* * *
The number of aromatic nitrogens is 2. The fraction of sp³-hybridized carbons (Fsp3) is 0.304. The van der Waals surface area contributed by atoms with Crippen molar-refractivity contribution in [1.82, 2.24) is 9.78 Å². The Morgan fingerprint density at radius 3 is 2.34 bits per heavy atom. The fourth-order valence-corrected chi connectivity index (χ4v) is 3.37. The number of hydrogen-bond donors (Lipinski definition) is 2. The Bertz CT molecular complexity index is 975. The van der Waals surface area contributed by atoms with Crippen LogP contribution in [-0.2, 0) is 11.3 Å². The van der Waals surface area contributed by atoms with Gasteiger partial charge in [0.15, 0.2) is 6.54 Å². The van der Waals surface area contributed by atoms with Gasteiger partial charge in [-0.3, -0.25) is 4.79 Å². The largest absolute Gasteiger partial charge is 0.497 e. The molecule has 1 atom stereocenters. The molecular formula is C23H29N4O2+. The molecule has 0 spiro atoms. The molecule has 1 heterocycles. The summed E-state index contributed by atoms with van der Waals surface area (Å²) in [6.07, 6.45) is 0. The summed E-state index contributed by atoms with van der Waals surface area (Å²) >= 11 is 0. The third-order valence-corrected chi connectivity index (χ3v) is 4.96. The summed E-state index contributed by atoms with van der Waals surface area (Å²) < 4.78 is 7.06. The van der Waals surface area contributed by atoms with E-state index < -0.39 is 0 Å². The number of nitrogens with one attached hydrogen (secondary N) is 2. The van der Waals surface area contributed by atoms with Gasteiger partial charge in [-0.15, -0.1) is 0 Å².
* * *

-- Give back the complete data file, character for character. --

The number of aromatic nitrogens is 2. The fraction of sp³-hybridized carbons (Fsp3) is 0.304. The van der Waals surface area contributed by atoms with Crippen molar-refractivity contribution in [1.82, 2.24) is 9.78 Å². The Morgan fingerprint density at radius 3 is 2.34 bits per heavy atom. The fourth-order valence-corrected chi connectivity index (χ4v) is 3.37. The number of hydrogen-bond donors (Lipinski definition) is 2. The Bertz CT molecular complexity index is 975. The van der Waals surface area contributed by atoms with Crippen LogP contribution in [-0.2, 0) is 11.3 Å². The van der Waals surface area contributed by atoms with Gasteiger partial charge in [0.15, 0.2) is 6.54 Å². The van der Waals surface area contributed by atoms with Gasteiger partial charge in [-0.3, -0.25) is 4.79 Å². The largest absolute Gasteiger partial charge is 0.497 e. The molecule has 1 atom stereocenters. The molecular formula is C23H29N4O2+. The molecule has 0 spiro atoms. The molecule has 1 heterocycles. The summed E-state index contributed by atoms with van der Waals surface area (Å²) in [6.07, 6.45) is 0. The summed E-state index contributed by atoms with van der Waals surface area (Å²) >= 11 is 0. The third-order valence-corrected chi connectivity index (χ3v) is 4.96. The summed E-state index contributed by atoms with van der Waals surface area (Å²) < 4.78 is 7.06. The van der Waals surface area contributed by atoms with E-state index < -0.39 is 0 Å². The number of nitrogens with one attached hydrogen (secondary N) is 2. The van der Waals surface area contributed by atoms with Gasteiger partial charge in [-0.15, -0.1) is 0 Å².